Eli Regalado and his wife Kaitlyn are facing civil fraud charges in Colorado after selling a "worthless" cryptocurrency
Denver Pastor Eligio Regalado has been charged with civil fraud after pocketing $1.3 M of donations in a cryptocurrency scheme.
Along with his wife Kaitlyn, Regalado was charged on Thursday, Jan. 17, in a civil complaint filed in Denver District Court by the Colorado Attorney General’s Office, the Colorado Division of Securities said in a statement.
The pastor and his wife marketed their “practically worthless” cryptocurrency, INDXcoin, to Christian communities in Denver, telling them that “God told him people would become wealthy” if they invested, the Colorado Division of Securities said.
INDXcoin was offered to Denver-area Christians through the Kingdom Wealth Exchange, according to the BBC. This was an online cryptocurrency exchange owned and operated by the Relgados, despite them having “no experience” in cryptocurrency the complaint said.
However, following the exposure of his scheme, the pastor insisted in a video statement that “the Lord told him to do it,” per NBC.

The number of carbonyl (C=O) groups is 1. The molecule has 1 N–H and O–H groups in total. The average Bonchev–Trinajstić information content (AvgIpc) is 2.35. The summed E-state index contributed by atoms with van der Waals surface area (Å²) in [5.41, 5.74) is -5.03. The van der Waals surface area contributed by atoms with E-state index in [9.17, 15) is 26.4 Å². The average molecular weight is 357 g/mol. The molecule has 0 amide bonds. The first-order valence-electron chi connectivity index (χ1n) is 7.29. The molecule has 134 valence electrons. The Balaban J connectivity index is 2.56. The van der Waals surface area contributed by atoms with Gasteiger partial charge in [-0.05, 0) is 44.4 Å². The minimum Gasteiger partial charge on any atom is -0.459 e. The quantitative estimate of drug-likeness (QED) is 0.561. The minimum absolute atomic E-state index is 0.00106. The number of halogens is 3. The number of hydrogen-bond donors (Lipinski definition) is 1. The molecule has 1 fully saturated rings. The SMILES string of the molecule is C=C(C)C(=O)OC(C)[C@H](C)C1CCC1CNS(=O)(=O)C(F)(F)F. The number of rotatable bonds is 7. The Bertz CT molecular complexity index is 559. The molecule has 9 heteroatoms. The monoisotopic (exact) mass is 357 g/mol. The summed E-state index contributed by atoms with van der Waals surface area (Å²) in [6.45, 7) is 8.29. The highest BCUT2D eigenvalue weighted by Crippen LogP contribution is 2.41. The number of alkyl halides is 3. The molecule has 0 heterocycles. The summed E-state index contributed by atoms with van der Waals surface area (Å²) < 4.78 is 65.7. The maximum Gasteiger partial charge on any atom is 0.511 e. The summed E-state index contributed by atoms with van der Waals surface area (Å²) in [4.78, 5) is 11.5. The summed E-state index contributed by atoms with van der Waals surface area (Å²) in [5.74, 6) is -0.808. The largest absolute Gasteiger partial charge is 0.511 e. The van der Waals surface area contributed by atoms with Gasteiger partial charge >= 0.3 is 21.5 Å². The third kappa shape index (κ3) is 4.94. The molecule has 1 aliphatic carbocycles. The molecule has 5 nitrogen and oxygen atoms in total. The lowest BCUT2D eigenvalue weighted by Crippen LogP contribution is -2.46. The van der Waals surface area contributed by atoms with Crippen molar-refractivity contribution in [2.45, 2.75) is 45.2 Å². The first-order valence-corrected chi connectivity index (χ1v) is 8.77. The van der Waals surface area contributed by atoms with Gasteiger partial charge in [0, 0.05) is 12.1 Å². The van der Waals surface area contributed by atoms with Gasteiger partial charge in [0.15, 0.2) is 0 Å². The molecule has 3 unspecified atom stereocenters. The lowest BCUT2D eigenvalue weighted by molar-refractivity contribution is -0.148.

The pastor admitted claims that he and his wife pocketed $1.3 million "are true."
“Out of the $1.3 [million], half a million dollars went to the IRS [Internal Revenue Services], and a few hundred thousand dollars went to a home remodel the Lord told us to do," Regalado said in the video.
According to the complaint, as reported by the BBC, the couple also allegedly spent their nearly 300 investors’ funds on a Range Rover, luxury handbags, jewelry, an au pair, boat rentals and snowmobile adventures.
Per the New York Times, Regalado said that he did not want investors to be “mad” at the prosecutors.
“They have to do this,” he said. “I mean, if you think about this: We sold a cryptocurrency with no clear exit. We did. We took God at his word.”
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Per NYT, the pastor went on to admit that investors were unable to withdraw their money due to problems with the cryptocurrency exchange.
Regalado insisted in the video that he still hoped that investors could get their money back, and that he believed “God is going to work a miracle in the financial sector.”
Colorado Securities Commissioner Tung Chan said: “We allege that Mr. Regalado took advantage of the trust and faith of his own Christian community and that he peddled outlandish promises of wealth to them when he sold them essentially worthless cryptocurrencies.”
He continued, “New coins and new exchanges are easy to create with open source code. We want to remind consumers to be very skeptical.”
The pair are scheduled to appear in Denver District Court next week.
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